On the Saturday of a weekend that kicks off summer, while others were traveling or getting ready for a day at the beach or preparing for some yard work, Glenn and I woke our girls early and brought them to the Lebanon VA Hospital Campus, the site of the 23rd Annual Memorial Weekend 5K Race.
We got to the campus just about 8:30 - meaning on time, meaning with plenty of time before the 9 o'clock start time. The morning was overcast but much warmer than wunderground.com had lead me to believe it would be. Rather than a nice, cool 58* at 8:30, it was closer to 68* - I hoped that it wouldn't warm up too much for the race. The girls were a bit Sleepy and Grumpy (2 of the 7 dwarves) but held it together while Glenn and I got our race packets and looked for our friend, Trevor, who was going to keep an eye on Rachel, Sarah, and Claire while we ran, giving up a kid-free Saturday to watch our kids (Thanks, Trevor!).
The crowd for this race was HUGE! So much larger than last year (the first year I ran this 5K). In fact there were over 500 runners half of whom, it turns out, fall into the "serious/competitive" category (and there went my secret hope of achieving an age group place). Just looking around at the other runners, I knew that there was no way I'd place, which was a long shot any how. Glenn works for the VA, so he said hello to some co-workers, introduced Our Family - Claire soaked up all the attention, Rachel gave a grimace (still too early).
Finally, it was time to move towards the starting area. This race always begins with both Christian and Patriotic elements, which I find both startling and interesting...So, someone lead us in praying the Our Father, someone else lead us in the Pledge of the Allegiance (which I haven't said for several decades and faltered over a few words). A veteran sang the National Anthem, which brought tears to my eyes, not for the quality but for the significance of someone who actively served our country, standing up for the very freedom F. Scott Key described, singing that tune.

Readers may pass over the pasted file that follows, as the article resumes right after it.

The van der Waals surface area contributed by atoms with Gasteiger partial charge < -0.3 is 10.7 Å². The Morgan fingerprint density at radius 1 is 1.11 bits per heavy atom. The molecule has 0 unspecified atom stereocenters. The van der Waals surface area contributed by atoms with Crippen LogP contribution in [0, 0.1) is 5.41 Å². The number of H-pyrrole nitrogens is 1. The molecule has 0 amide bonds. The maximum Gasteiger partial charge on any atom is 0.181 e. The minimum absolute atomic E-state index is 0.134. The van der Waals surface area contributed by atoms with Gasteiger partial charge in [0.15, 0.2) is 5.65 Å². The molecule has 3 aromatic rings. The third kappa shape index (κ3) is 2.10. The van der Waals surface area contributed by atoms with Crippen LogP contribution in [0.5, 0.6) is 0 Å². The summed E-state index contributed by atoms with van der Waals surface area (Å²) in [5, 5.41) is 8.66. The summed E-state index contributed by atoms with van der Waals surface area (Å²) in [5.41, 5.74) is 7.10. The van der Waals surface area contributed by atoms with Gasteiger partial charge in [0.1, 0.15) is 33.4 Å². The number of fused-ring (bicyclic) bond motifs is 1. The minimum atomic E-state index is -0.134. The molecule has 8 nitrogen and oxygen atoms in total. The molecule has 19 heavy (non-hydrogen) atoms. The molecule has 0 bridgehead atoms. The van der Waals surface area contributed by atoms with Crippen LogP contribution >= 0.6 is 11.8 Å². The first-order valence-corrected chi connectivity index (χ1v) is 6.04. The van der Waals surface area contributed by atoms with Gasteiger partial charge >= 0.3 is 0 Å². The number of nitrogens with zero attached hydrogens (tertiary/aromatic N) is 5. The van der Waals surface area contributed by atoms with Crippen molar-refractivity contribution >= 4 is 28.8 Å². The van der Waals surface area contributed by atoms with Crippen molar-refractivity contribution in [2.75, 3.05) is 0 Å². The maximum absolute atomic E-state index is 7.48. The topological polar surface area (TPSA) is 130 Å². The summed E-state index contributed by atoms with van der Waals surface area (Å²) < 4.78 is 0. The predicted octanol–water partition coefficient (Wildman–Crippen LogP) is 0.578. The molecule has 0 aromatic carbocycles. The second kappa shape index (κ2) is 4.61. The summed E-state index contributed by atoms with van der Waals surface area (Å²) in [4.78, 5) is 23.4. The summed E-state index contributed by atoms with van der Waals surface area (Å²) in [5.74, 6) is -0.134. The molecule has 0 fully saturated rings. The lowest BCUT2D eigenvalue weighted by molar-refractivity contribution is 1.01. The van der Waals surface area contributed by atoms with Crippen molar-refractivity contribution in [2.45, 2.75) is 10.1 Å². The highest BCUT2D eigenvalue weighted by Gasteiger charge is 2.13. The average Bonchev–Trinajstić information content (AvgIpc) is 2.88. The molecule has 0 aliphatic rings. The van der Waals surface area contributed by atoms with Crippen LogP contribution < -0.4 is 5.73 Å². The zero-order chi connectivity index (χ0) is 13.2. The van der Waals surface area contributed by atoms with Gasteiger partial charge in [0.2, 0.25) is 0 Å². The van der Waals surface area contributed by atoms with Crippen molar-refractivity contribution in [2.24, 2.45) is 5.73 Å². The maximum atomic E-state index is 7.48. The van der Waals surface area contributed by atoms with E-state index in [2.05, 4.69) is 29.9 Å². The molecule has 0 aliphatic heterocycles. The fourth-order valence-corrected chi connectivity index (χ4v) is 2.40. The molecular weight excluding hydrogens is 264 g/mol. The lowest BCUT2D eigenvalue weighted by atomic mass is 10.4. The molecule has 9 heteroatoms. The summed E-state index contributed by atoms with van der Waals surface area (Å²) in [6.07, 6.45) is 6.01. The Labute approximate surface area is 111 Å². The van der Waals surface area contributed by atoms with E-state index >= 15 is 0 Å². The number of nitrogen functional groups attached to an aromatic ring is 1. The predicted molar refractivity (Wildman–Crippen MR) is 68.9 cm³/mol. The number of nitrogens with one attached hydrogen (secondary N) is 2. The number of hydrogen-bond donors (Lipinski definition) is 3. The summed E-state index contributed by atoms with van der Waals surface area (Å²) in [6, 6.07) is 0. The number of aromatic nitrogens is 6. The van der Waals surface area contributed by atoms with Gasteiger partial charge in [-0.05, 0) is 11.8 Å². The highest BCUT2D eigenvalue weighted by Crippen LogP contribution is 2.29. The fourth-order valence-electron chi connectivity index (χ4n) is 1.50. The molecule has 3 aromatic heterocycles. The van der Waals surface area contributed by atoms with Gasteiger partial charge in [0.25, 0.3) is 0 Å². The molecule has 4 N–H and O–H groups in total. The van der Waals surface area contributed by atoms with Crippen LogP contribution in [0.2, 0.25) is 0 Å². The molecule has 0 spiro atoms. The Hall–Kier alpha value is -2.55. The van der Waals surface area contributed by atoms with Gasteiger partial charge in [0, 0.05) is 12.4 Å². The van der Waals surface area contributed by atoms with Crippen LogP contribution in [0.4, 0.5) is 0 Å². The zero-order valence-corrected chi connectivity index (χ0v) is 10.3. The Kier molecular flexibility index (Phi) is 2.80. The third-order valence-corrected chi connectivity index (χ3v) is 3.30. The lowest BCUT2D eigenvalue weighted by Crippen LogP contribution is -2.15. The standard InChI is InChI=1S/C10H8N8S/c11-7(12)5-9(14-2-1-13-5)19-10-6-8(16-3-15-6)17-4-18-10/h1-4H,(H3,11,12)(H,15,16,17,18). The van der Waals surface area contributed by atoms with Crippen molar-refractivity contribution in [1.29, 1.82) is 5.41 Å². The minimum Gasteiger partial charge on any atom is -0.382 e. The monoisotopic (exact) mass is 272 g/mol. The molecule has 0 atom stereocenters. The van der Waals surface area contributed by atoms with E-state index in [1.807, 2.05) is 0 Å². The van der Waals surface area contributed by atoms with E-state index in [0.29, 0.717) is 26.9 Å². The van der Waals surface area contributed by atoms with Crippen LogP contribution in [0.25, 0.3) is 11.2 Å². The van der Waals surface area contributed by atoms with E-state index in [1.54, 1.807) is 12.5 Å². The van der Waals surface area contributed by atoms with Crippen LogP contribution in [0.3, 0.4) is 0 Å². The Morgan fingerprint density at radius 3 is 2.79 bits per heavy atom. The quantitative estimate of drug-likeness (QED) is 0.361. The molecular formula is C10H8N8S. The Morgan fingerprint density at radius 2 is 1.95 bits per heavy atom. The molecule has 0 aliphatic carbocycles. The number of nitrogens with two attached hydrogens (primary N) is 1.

Glenn and I took our position in the middle of the pack...and we were off! The first mile loops around the hospital campus, and the crowd was pretty thick since there were over 500 of us. We kept coming up on people Glenn knew, trying to carefully pass some of the slower runners and the walkers. We came up on our first mile so fast and checked our watches - 9:26! Wow! I laughed - I'd never run a mile that fast before! Glenn, who hadn't run a step in 4 weeks due to a calf muscle pull, was doing awesome - all those long bike rides were paying off for the CV activity. And, thankfully, his calf muscle kept quiet. [We'd discussed ahead of time what to do if it screamed at him...when to call it quits, should he finish, walk, whatever.]
We ran for a bit just ahead of or just behind this guy Glenn works with who was running with his 8 year old son (super cute little guy!). It was the son's first 5K, and he had all that youthful bounding enthusiasm and perfect running form, which was a wonder to see, though at about the half way point we didn't see that any more, since the 8 year old way outpaced us.
The second mile is through a beautiful town park called South Hills that Claire & I love to go to for its great playground and huge sandbox. Here's where the moment of reality hits you: those at the front of the pack are already passing you by on their way to the finish line...that can feel a bit discouraging if you think about it too much (which I don't). There's a bit of a hill through the park that slowed us a bit (and I pulled back my pace, since I didn't want to wear out). Our second mile was run in 9:40, a bit slower, but still quite fast (for me).
That was when it hit me: I had the best shot ever in my running to come in well under 31 minutes (my fastest 5K run before being about 31:15, a training run...last year's time on this same course was 32:33). I was going to finish, and look at my watch and the first numbers would be a 3 and 0. How awesome was that!?